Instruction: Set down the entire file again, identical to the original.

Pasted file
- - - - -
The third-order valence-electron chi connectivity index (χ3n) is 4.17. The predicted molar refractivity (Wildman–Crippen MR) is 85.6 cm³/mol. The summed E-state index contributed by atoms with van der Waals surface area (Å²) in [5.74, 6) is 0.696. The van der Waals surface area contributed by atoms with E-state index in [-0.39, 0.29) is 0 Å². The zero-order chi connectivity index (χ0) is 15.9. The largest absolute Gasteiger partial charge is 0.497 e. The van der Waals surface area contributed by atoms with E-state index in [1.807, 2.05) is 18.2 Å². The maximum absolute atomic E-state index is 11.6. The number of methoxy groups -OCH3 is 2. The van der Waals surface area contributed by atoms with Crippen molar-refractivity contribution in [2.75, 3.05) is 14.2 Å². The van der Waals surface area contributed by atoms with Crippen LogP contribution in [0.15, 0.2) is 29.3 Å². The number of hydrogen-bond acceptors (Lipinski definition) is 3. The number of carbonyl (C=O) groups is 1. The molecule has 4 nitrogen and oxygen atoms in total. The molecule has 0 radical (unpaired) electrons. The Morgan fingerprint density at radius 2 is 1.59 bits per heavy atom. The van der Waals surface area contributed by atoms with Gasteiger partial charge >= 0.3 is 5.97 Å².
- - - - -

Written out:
The third-order valence-electron chi connectivity index (χ3n) is 4.17. The predicted molar refractivity (Wildman–Crippen MR) is 85.6 cm³/mol. The summed E-state index contributed by atoms with van der Waals surface area (Å²) in [5.74, 6) is 0.696. The van der Waals surface area contributed by atoms with E-state index in [-0.39, 0.29) is 0 Å². The zero-order chi connectivity index (χ0) is 15.9. The largest absolute Gasteiger partial charge is 0.497 e. The van der Waals surface area contributed by atoms with E-state index in [1.807, 2.05) is 18.2 Å². The maximum absolute atomic E-state index is 11.6. The number of methoxy groups -OCH3 is 2. The van der Waals surface area contributed by atoms with Crippen molar-refractivity contribution in [2.75, 3.05) is 14.2 Å². The van der Waals surface area contributed by atoms with Crippen LogP contribution in [0.15, 0.2) is 29.3 Å². The number of hydrogen-bond acceptors (Lipinski definition) is 3. The number of carbonyl (C=O) groups is 1. The molecule has 4 nitrogen and oxygen atoms in total. The molecule has 0 radical (unpaired) electrons. The Morgan fingerprint density at radius 2 is 1.59 bits per heavy atom. The van der Waals surface area contributed by atoms with Gasteiger partial charge >= 0.3 is 5.97 Å².